You are my brother and I am your brother, fellow man.
Whatever desire comes from your mouth, I will grant,
just as you will grant the desire that comes from my mouth.
– Inscription on clay tablet letter sent by King of Eble to King of Hamazi, late 3rd millennium BC
The town of Petit Bois is located in the upper reaches of a deforested valley, two and half miles long and a mile and a half wide. In the broader landscape, it’s but a wrinkle, part of a tangled mix of ridges and ravines – a small piece of the west-northwest trending mountains reaching from Port Au Prince to St. Marc.
Like most rural areas in Haiti, the 3,575 people of Petit Bois labor for survival as subsistence farmers. Deforestation, dating back generations, has led to environmental damage: soil erosion, declining agricultural productivity, and degraded standards of living – a scenario all too common in the Haitian countryside. Aid projects have come and gone to Petit Bois’ valley, yet inadequate funding, commitment, and lack of education about proper stewardship have doomed them all. Enter Mercy Corps.
Mercy Corps is a dedicated U.S. based relief organization with a track record of successful projects across the globe. They work in the hardest, most needy areas around the world. Their fundamental goals set the stage for long term development and prosperity, “to alleviate suffering, poverty and oppression by helping people build secure, productive and just communities.”
As part of their growing presence in Haiti, Mercy Corps is launching a pilot project designed to reinvigorate the environment and the people of Petit Bios. Elizabeth Sipple, a program manager for Mercy Corps Haiti, speaks of the program as a renewable resources and alternative energy environmental plan, employing agro forestry to revitalize the people and the land.
“In a micro watershed (Petit Bois), this is a pilot model project for reforestation, soil conservation, and improved agriculture techniques that are all driven by economics – natural resource management that is economically driven. Agro Forestry means you’re mixing agriculture with forestry. It’s more than just reforestation. People still need to plant annual crops for food and they need the short term economic income that comes from annual crops. This program will improve the environment by mending degradation, and improving livelihoods of families day to day.”
The Mercy Corps prescription is clear; employment of holistic medicine for the land and the people – inclusive revitalization of an entire ecosystem where the human population is integral part of the equation. Healing the land and people together will bring security and livelihood to Petit Bois, allowing them to thrive in the present and future generations.
A vital component to the success of this program is incentivization – structuring it to distribute incentives which are inclusive of all members of the recipient population. This democratic distribution of outcome and inclusion allows people to balance short and long term goals to ensure the longevity and success of the program. Joam Jean Francois, a teacher in the community and a member of CODEP, a local grass roots organization partnering with Mercy Corps on this project, states:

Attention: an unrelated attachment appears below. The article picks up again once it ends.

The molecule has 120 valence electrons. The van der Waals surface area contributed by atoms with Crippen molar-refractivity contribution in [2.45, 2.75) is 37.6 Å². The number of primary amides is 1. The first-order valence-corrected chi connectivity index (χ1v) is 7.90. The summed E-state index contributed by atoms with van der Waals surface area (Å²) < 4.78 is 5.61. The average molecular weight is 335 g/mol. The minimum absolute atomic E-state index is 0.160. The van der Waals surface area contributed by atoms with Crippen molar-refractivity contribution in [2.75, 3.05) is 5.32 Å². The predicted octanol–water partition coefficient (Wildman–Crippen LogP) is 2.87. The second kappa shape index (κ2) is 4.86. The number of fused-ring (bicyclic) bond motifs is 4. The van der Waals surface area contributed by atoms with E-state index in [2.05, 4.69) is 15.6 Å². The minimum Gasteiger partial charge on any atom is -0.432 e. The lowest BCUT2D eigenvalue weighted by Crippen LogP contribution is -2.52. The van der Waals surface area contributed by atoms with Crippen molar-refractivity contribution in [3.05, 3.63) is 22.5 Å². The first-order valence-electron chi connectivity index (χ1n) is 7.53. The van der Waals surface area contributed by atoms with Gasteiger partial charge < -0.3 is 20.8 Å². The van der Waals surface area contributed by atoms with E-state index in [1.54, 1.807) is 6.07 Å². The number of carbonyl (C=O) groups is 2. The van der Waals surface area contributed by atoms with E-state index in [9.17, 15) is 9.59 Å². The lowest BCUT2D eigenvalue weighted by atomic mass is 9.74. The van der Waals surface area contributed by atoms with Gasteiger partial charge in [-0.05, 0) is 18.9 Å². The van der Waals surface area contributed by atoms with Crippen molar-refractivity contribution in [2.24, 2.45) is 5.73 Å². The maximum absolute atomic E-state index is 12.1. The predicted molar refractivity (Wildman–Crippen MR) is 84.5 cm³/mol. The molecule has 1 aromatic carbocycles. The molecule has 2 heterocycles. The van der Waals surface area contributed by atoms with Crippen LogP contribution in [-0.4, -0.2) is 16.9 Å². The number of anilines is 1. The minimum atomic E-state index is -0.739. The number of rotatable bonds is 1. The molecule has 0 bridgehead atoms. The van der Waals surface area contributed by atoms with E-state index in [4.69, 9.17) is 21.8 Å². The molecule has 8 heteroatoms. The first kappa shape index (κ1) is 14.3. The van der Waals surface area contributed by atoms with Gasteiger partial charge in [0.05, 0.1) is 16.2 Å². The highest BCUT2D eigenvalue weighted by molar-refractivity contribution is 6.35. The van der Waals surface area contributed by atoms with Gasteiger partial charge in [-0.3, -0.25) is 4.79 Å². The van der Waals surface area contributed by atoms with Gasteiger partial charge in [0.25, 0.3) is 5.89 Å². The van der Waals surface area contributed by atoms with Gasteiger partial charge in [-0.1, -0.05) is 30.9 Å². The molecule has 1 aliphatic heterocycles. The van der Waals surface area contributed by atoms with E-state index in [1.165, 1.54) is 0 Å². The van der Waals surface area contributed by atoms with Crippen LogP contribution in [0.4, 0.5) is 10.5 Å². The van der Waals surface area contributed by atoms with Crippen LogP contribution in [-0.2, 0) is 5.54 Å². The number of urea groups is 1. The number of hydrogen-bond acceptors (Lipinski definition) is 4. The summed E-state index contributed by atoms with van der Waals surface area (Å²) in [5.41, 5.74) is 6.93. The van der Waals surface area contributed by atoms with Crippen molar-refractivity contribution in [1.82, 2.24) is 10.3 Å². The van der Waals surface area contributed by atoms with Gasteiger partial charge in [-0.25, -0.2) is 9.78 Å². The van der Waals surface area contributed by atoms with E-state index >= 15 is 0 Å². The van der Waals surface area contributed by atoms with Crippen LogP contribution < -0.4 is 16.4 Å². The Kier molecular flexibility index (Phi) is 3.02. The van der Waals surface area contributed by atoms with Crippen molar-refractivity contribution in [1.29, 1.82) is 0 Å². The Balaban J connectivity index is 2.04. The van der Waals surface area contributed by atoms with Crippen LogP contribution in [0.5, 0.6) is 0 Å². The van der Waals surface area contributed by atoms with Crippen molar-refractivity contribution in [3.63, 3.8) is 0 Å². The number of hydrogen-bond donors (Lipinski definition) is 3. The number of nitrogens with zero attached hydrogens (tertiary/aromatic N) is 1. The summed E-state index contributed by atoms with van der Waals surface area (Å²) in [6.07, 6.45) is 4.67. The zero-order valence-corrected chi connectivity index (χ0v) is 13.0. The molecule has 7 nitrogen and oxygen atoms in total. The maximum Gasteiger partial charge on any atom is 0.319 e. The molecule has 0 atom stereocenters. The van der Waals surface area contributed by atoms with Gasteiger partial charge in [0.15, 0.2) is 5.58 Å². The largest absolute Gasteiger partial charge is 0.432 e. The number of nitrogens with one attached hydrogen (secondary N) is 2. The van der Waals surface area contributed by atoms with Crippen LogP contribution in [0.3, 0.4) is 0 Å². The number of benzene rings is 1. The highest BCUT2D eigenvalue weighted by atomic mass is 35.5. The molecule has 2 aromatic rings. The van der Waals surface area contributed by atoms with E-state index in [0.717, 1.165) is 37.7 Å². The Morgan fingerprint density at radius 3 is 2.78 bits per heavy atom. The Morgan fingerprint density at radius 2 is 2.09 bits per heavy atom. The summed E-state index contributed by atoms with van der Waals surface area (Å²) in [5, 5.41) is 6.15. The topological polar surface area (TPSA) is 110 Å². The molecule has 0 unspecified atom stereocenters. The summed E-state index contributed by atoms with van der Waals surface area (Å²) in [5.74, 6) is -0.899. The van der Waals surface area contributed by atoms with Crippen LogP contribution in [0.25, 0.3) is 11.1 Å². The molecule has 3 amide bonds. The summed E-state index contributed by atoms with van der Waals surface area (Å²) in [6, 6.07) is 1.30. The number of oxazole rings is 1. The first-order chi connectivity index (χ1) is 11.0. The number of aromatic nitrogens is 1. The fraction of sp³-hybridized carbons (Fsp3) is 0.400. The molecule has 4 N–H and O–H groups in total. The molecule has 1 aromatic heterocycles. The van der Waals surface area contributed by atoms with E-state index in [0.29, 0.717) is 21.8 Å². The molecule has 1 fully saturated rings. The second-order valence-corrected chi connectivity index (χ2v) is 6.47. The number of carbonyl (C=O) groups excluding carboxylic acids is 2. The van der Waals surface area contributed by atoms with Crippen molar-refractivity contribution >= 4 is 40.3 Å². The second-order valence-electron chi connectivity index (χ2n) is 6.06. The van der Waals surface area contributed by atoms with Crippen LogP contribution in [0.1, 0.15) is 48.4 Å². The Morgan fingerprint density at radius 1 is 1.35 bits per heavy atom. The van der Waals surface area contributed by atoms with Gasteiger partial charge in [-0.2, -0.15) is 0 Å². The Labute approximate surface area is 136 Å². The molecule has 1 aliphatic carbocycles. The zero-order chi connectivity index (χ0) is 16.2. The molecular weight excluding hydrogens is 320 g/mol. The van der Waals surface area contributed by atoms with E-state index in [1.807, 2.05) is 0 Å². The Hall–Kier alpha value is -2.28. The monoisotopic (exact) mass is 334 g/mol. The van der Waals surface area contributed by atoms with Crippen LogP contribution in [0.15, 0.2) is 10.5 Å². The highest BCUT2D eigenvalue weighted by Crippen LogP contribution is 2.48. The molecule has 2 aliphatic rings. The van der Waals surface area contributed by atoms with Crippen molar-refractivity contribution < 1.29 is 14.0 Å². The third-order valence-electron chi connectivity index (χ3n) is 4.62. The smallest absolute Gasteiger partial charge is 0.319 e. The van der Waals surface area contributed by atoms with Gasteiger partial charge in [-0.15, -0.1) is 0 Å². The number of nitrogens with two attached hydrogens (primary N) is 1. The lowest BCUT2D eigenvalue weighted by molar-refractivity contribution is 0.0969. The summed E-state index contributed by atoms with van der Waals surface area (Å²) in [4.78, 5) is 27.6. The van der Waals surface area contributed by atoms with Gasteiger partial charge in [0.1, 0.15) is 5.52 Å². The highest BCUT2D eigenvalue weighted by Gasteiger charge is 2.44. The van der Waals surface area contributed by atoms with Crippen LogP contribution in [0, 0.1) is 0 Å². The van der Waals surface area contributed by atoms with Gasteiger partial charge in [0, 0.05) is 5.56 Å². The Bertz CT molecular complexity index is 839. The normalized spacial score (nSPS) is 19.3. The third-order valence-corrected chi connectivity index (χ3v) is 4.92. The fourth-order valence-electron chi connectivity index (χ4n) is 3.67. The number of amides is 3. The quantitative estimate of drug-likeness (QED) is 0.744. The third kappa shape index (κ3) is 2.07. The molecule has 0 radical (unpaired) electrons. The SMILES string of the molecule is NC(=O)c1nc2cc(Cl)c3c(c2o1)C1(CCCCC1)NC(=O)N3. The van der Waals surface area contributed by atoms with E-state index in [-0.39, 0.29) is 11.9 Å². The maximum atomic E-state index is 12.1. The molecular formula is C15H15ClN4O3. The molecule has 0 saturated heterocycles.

“The people will put their personal needs aside and look at the shared vision of what this community needs. While we’re working together (Mercy Corps and CODEP) we’re able to respect each other’s principles and work as a collective in the short and long term. Part of my job is to do consciousness building, and communicate with all of the members of the community so that people really feel and know that this program is for everyone.”
The Mercy Corps model builds on the idea that successful projects need strong local partners with an association which is neither a top down nor bottom up strategy, but an inclusive group endeavor. Robust relationships between Mercy Corps, local organizations, and target populations are critical. Together we are stronger.
Short and long term visions are employed concurrently to break the self-reinforcing cycle of poverty and environmental degradation. Credit and agricultural components reduce the stress people feel day to day so as not to impede the longer term activities and investments needed in a reforestation project – a problem not addressed in past projects in the area. Surplus food in the short term, and a sustainable forestry producing trees for lumber and fuel in the long term, will provide economic incentives which give the people of Petit Bois reason to be personally invested in the project.
Copyright 2012 Adam Bacher. All rights reserved. Absolutely NO usage without prior authorization.